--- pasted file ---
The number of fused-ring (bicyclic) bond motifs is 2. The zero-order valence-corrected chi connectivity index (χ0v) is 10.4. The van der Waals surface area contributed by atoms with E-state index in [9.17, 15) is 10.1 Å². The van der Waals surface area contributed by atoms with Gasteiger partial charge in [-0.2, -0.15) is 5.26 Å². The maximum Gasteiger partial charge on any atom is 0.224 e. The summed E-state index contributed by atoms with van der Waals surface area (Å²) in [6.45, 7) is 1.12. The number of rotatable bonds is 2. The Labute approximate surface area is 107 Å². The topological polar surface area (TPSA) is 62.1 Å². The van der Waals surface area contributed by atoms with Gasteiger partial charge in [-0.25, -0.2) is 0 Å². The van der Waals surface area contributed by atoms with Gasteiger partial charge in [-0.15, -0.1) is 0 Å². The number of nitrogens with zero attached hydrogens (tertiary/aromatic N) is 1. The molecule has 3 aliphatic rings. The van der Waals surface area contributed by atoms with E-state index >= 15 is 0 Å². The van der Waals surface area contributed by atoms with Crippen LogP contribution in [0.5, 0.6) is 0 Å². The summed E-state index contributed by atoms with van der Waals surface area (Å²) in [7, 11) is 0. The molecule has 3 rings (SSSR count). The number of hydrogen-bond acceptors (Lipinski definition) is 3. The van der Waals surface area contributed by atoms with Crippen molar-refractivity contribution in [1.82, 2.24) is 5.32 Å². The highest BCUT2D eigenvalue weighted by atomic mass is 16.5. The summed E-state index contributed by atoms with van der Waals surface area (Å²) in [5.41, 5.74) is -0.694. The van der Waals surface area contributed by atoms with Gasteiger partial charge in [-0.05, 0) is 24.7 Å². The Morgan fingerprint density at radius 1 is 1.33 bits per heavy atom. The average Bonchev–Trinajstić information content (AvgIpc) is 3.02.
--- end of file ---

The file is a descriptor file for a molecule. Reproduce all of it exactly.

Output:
The number of fused-ring (bicyclic) bond motifs is 2. The zero-order valence-corrected chi connectivity index (χ0v) is 10.4. The van der Waals surface area contributed by atoms with E-state index in [9.17, 15) is 10.1 Å². The van der Waals surface area contributed by atoms with Gasteiger partial charge in [-0.2, -0.15) is 5.26 Å². The maximum Gasteiger partial charge on any atom is 0.224 e. The summed E-state index contributed by atoms with van der Waals surface area (Å²) in [6.45, 7) is 1.12. The number of rotatable bonds is 2. The Labute approximate surface area is 107 Å². The topological polar surface area (TPSA) is 62.1 Å². The van der Waals surface area contributed by atoms with Gasteiger partial charge in [-0.25, -0.2) is 0 Å². The van der Waals surface area contributed by atoms with Gasteiger partial charge in [-0.15, -0.1) is 0 Å². The number of nitrogens with zero attached hydrogens (tertiary/aromatic N) is 1. The molecule has 3 aliphatic rings. The van der Waals surface area contributed by atoms with E-state index >= 15 is 0 Å². The van der Waals surface area contributed by atoms with Crippen LogP contribution in [0.5, 0.6) is 0 Å². The summed E-state index contributed by atoms with van der Waals surface area (Å²) in [7, 11) is 0. The molecule has 3 rings (SSSR count). The number of hydrogen-bond acceptors (Lipinski definition) is 3. The van der Waals surface area contributed by atoms with Crippen molar-refractivity contribution in [1.82, 2.24) is 5.32 Å². The highest BCUT2D eigenvalue weighted by atomic mass is 16.5. The summed E-state index contributed by atoms with van der Waals surface area (Å²) in [5.41, 5.74) is -0.694. The van der Waals surface area contributed by atoms with Gasteiger partial charge in [-0.05, 0) is 24.7 Å². The Morgan fingerprint density at radius 1 is 1.33 bits per heavy atom. The average Bonchev–Trinajstić information content (AvgIpc) is 3.02.